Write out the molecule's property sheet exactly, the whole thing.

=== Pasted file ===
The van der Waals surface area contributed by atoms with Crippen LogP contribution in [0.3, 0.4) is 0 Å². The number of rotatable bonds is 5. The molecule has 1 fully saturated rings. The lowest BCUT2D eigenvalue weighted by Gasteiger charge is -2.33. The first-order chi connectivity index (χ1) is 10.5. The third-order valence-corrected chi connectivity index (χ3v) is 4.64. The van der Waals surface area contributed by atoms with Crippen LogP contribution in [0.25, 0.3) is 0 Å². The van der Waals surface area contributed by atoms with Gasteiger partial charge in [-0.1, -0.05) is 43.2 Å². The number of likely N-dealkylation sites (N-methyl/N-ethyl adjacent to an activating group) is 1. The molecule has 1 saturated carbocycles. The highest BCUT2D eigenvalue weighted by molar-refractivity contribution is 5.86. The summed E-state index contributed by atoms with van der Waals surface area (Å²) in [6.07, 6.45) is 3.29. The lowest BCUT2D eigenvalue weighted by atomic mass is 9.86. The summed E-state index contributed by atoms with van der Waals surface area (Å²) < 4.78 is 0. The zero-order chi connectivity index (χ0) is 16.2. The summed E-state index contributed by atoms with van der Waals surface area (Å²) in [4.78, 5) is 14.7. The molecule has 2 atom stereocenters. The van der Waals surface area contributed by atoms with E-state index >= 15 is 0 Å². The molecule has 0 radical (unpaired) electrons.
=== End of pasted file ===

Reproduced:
The van der Waals surface area contributed by atoms with Crippen LogP contribution in [0.3, 0.4) is 0 Å². The number of rotatable bonds is 5. The molecule has 1 fully saturated rings. The lowest BCUT2D eigenvalue weighted by Gasteiger charge is -2.33. The first-order chi connectivity index (χ1) is 10.5. The third-order valence-corrected chi connectivity index (χ3v) is 4.64. The van der Waals surface area contributed by atoms with Crippen LogP contribution in [0.25, 0.3) is 0 Å². The van der Waals surface area contributed by atoms with Gasteiger partial charge in [-0.1, -0.05) is 43.2 Å². The number of likely N-dealkylation sites (N-methyl/N-ethyl adjacent to an activating group) is 1. The molecule has 1 saturated carbocycles. The highest BCUT2D eigenvalue weighted by molar-refractivity contribution is 5.86. The summed E-state index contributed by atoms with van der Waals surface area (Å²) in [6.07, 6.45) is 3.29. The lowest BCUT2D eigenvalue weighted by atomic mass is 9.86. The summed E-state index contributed by atoms with van der Waals surface area (Å²) < 4.78 is 0. The zero-order chi connectivity index (χ0) is 16.2. The summed E-state index contributed by atoms with van der Waals surface area (Å²) in [4.78, 5) is 14.7. The molecule has 2 atom stereocenters. The van der Waals surface area contributed by atoms with E-state index >= 15 is 0 Å². The molecule has 0 radical (unpaired) electrons.